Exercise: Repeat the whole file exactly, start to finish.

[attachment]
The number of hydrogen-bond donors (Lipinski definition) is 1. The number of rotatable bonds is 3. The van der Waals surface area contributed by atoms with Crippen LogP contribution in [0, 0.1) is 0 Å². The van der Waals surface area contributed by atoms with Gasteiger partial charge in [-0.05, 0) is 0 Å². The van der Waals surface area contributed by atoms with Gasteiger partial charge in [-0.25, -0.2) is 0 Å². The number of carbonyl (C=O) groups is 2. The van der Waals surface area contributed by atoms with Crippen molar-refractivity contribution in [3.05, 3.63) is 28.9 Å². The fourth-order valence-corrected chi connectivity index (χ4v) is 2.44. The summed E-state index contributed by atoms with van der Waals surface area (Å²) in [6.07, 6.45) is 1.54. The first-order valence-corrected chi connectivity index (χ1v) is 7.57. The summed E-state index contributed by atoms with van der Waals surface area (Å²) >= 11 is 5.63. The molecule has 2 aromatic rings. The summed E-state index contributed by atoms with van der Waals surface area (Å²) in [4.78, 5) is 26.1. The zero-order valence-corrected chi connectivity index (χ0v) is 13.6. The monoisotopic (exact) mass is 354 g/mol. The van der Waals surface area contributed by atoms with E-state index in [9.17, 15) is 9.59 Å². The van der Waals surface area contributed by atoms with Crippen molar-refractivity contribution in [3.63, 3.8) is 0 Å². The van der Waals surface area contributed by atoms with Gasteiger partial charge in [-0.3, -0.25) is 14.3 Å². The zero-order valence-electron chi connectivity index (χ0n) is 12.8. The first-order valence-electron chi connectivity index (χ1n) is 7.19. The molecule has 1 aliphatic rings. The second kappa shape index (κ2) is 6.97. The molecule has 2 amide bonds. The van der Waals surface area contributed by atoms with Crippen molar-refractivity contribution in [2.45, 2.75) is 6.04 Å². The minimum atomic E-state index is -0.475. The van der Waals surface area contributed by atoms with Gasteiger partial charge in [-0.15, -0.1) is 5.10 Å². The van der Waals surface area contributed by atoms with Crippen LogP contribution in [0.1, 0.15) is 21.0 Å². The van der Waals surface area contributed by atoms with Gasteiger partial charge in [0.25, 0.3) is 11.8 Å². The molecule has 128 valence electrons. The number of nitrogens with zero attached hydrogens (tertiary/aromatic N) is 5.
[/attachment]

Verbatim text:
The number of hydrogen-bond donors (Lipinski definition) is 1. The number of rotatable bonds is 3. The van der Waals surface area contributed by atoms with Crippen LogP contribution in [0, 0.1) is 0 Å². The van der Waals surface area contributed by atoms with Gasteiger partial charge in [-0.05, 0) is 0 Å². The van der Waals surface area contributed by atoms with Gasteiger partial charge in [-0.25, -0.2) is 0 Å². The number of carbonyl (C=O) groups is 2. The van der Waals surface area contributed by atoms with Crippen molar-refractivity contribution in [3.05, 3.63) is 28.9 Å². The fourth-order valence-corrected chi connectivity index (χ4v) is 2.44. The summed E-state index contributed by atoms with van der Waals surface area (Å²) in [6.07, 6.45) is 1.54. The first-order valence-corrected chi connectivity index (χ1v) is 7.57. The summed E-state index contributed by atoms with van der Waals surface area (Å²) >= 11 is 5.63. The molecule has 2 aromatic rings. The summed E-state index contributed by atoms with van der Waals surface area (Å²) in [4.78, 5) is 26.1. The zero-order valence-corrected chi connectivity index (χ0v) is 13.6. The monoisotopic (exact) mass is 354 g/mol. The van der Waals surface area contributed by atoms with E-state index in [9.17, 15) is 9.59 Å². The van der Waals surface area contributed by atoms with Crippen molar-refractivity contribution in [3.63, 3.8) is 0 Å². The van der Waals surface area contributed by atoms with Gasteiger partial charge in [-0.3, -0.25) is 14.3 Å². The zero-order valence-electron chi connectivity index (χ0n) is 12.8. The first-order valence-electron chi connectivity index (χ1n) is 7.19. The molecule has 1 aliphatic rings. The second kappa shape index (κ2) is 6.97. The molecule has 2 amide bonds. The van der Waals surface area contributed by atoms with Crippen molar-refractivity contribution in [2.45, 2.75) is 6.04 Å². The minimum atomic E-state index is -0.475. The van der Waals surface area contributed by atoms with Gasteiger partial charge in [-0.15, -0.1) is 5.10 Å². The van der Waals surface area contributed by atoms with Crippen LogP contribution in [0.1, 0.15) is 21.0 Å². The van der Waals surface area contributed by atoms with Gasteiger partial charge in [0.25, 0.3) is 11.8 Å². The molecule has 128 valence electrons. The number of nitrogens with zero attached hydrogens (tertiary/aromatic N) is 5.